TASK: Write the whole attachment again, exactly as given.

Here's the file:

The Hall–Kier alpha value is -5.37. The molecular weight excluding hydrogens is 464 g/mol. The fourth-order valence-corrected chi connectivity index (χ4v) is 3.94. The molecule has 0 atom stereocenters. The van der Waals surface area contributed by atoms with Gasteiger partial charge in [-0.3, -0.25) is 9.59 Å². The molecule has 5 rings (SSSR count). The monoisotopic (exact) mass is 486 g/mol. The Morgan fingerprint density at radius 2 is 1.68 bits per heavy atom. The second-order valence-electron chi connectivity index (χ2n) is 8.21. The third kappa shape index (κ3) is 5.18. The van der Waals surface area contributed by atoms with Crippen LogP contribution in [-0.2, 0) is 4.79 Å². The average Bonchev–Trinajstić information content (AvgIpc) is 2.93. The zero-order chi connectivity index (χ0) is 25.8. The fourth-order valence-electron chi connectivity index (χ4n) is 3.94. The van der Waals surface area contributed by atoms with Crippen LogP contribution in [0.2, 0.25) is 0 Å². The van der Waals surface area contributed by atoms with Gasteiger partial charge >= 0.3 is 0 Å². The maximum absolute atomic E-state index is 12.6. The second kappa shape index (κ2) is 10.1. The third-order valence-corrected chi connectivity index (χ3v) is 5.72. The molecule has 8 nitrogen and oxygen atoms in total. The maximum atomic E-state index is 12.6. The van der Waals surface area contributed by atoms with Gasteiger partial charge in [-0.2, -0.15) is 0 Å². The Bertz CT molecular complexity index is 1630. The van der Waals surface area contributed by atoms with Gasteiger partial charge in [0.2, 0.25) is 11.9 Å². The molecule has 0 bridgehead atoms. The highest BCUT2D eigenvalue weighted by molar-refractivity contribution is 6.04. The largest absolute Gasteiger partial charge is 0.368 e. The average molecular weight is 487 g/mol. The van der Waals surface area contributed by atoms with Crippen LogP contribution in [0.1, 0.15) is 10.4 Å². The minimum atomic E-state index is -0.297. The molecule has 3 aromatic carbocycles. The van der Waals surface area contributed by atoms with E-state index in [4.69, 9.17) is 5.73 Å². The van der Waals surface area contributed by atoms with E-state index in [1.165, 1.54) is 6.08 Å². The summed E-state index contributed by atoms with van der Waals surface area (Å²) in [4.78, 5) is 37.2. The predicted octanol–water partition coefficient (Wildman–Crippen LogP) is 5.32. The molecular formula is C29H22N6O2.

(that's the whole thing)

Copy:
The Hall–Kier alpha value is -5.37. The molecular weight excluding hydrogens is 464 g/mol. The fourth-order valence-corrected chi connectivity index (χ4v) is 3.94. The molecule has 0 atom stereocenters. The van der Waals surface area contributed by atoms with Gasteiger partial charge in [-0.3, -0.25) is 9.59 Å². The molecule has 5 rings (SSSR count). The monoisotopic (exact) mass is 486 g/mol. The Morgan fingerprint density at radius 2 is 1.68 bits per heavy atom. The second-order valence-electron chi connectivity index (χ2n) is 8.21. The third kappa shape index (κ3) is 5.18. The van der Waals surface area contributed by atoms with Crippen LogP contribution in [-0.2, 0) is 4.79 Å². The average Bonchev–Trinajstić information content (AvgIpc) is 2.93. The zero-order chi connectivity index (χ0) is 25.8. The fourth-order valence-electron chi connectivity index (χ4n) is 3.94. The van der Waals surface area contributed by atoms with Crippen LogP contribution in [0.2, 0.25) is 0 Å². The van der Waals surface area contributed by atoms with Gasteiger partial charge >= 0.3 is 0 Å². The maximum absolute atomic E-state index is 12.6. The second kappa shape index (κ2) is 10.1. The third-order valence-corrected chi connectivity index (χ3v) is 5.72. The molecule has 8 nitrogen and oxygen atoms in total. The maximum atomic E-state index is 12.6. The van der Waals surface area contributed by atoms with Gasteiger partial charge in [-0.2, -0.15) is 0 Å². The Bertz CT molecular complexity index is 1630. The van der Waals surface area contributed by atoms with Gasteiger partial charge in [0.2, 0.25) is 11.9 Å². The molecule has 0 bridgehead atoms. The highest BCUT2D eigenvalue weighted by molar-refractivity contribution is 6.04. The largest absolute Gasteiger partial charge is 0.368 e. The average molecular weight is 487 g/mol. The van der Waals surface area contributed by atoms with Crippen LogP contribution in [0.1, 0.15) is 10.4 Å². The minimum atomic E-state index is -0.297. The molecule has 3 aromatic carbocycles. The van der Waals surface area contributed by atoms with E-state index in [4.69, 9.17) is 5.73 Å². The van der Waals surface area contributed by atoms with E-state index in [1.165, 1.54) is 6.08 Å². The summed E-state index contributed by atoms with van der Waals surface area (Å²) in [4.78, 5) is 37.2. The predicted octanol–water partition coefficient (Wildman–Crippen LogP) is 5.32. The molecular formula is C29H22N6O2.